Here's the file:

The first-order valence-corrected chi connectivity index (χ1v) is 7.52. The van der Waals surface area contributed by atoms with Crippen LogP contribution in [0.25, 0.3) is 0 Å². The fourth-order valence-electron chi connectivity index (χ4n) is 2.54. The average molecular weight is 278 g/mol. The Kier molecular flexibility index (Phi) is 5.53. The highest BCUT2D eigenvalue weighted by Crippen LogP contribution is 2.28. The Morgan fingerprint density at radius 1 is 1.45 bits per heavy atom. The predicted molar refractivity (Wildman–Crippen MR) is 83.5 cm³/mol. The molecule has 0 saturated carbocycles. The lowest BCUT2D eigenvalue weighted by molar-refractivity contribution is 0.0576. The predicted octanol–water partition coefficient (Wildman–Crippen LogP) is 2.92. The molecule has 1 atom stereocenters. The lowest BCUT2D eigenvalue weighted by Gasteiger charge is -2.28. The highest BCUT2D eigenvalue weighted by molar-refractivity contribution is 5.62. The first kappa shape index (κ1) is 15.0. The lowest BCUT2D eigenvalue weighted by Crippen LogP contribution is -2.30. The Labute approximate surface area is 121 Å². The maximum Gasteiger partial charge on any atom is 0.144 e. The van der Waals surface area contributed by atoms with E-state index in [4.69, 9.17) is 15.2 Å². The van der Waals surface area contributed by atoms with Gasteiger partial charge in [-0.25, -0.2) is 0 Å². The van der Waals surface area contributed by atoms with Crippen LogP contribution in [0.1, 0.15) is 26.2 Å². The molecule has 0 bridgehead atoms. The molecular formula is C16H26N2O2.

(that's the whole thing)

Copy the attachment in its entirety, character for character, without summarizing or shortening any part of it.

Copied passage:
The first-order valence-corrected chi connectivity index (χ1v) is 7.52. The van der Waals surface area contributed by atoms with Crippen LogP contribution in [0.25, 0.3) is 0 Å². The fourth-order valence-electron chi connectivity index (χ4n) is 2.54. The average molecular weight is 278 g/mol. The Kier molecular flexibility index (Phi) is 5.53. The highest BCUT2D eigenvalue weighted by Crippen LogP contribution is 2.28. The Morgan fingerprint density at radius 1 is 1.45 bits per heavy atom. The predicted molar refractivity (Wildman–Crippen MR) is 83.5 cm³/mol. The molecule has 0 saturated carbocycles. The lowest BCUT2D eigenvalue weighted by molar-refractivity contribution is 0.0576. The predicted octanol–water partition coefficient (Wildman–Crippen LogP) is 2.92. The molecule has 1 atom stereocenters. The lowest BCUT2D eigenvalue weighted by Gasteiger charge is -2.28. The highest BCUT2D eigenvalue weighted by molar-refractivity contribution is 5.62. The first kappa shape index (κ1) is 15.0. The lowest BCUT2D eigenvalue weighted by Crippen LogP contribution is -2.30. The Labute approximate surface area is 121 Å². The maximum Gasteiger partial charge on any atom is 0.144 e. The van der Waals surface area contributed by atoms with E-state index in [4.69, 9.17) is 15.2 Å². The van der Waals surface area contributed by atoms with Gasteiger partial charge in [-0.25, -0.2) is 0 Å². The van der Waals surface area contributed by atoms with Crippen LogP contribution in [0.1, 0.15) is 26.2 Å². The molecule has 0 bridgehead atoms. The molecular formula is C16H26N2O2.